Executive vice-president, Atlantic Cement Company, Inc., Stamford, CT
It is to be expected that the influx of preheater/precalciner technology will result in a general increase in portland cement alkali level. High-alkali cement is associated, in general, with rapid early strength development and disproportionately lower 28 day strength in mortar cubes in accordance with ASTM Compressive Strength of Hydraulic Cement Mortars (C 109). Too, alkali cements react more readily with reactive aggregates. While portland cements tend to be increasing in alkali content, sources of unreactive aggregates tend to be decreasing.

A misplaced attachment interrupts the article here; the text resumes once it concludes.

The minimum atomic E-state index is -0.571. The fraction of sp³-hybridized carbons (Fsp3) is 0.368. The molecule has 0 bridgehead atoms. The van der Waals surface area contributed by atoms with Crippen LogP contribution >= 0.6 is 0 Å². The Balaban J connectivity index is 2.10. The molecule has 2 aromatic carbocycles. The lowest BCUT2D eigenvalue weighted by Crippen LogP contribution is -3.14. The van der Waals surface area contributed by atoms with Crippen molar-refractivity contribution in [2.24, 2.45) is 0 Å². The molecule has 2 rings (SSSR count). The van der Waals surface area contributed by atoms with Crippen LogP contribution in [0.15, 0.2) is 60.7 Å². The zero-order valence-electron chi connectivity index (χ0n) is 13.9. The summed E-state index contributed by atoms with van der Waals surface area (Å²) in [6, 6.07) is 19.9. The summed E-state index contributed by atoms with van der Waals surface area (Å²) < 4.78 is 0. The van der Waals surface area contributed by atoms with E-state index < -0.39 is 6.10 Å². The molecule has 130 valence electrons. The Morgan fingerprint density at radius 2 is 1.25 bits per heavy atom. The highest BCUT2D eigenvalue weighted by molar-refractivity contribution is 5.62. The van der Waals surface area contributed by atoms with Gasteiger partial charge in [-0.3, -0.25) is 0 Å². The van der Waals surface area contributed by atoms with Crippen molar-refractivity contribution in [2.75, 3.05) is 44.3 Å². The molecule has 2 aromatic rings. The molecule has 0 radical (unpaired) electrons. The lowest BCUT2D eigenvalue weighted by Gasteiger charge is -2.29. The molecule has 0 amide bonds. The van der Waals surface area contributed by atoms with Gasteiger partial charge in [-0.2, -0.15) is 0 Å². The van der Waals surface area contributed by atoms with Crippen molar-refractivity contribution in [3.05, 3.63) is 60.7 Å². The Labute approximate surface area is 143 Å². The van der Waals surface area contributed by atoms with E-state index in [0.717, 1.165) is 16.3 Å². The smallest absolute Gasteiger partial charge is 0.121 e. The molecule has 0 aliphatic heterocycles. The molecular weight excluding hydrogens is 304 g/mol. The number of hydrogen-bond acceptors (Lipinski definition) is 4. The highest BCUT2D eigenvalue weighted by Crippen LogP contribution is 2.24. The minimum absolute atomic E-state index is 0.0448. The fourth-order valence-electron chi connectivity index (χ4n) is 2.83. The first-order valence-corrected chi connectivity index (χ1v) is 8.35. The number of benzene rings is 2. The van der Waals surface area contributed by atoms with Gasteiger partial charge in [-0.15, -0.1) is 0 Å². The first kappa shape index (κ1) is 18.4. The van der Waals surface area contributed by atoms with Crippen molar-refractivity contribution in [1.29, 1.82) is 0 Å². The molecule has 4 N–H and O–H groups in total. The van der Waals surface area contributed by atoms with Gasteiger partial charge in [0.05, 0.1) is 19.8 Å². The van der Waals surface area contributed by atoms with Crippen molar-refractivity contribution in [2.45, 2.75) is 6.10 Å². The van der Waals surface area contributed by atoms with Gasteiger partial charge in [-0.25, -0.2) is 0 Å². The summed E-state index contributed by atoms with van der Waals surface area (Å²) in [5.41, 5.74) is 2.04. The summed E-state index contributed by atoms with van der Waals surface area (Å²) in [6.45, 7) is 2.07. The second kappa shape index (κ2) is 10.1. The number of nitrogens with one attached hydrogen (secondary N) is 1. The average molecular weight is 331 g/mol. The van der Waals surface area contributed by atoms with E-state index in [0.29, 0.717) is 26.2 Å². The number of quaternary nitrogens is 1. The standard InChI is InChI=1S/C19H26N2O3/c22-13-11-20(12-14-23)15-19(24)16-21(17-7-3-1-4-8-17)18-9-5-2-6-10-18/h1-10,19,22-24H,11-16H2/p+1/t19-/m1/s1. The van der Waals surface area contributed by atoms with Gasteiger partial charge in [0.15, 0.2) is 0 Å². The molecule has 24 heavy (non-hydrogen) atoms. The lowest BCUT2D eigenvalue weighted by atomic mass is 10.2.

The literature suggests that the use of fly ash can mollify the reaction of alkalies in both strength development and in alkali-aggregate reactivity. Usually it is necessary to add the fly ash in addition to portland cement to accomplish the task, to maintain adequate strength development.
The use of finely ground water-granulated blast-furnace slag as a replacement for portland cement up to 65% can markedly reduce the alkali aggregate reaction and improve compressive strengths at the age of 28 days and beyond. To a significant degree, this procedure could help offset the quality problems often associated with cements of high-alkali content produced by energy efficient kiln systems. Finely ground water-granulated blast-furnace slag can be produced using only about one fifth the energy needed to produce an equal weight of portland cement.
Paper ID: CCA10255J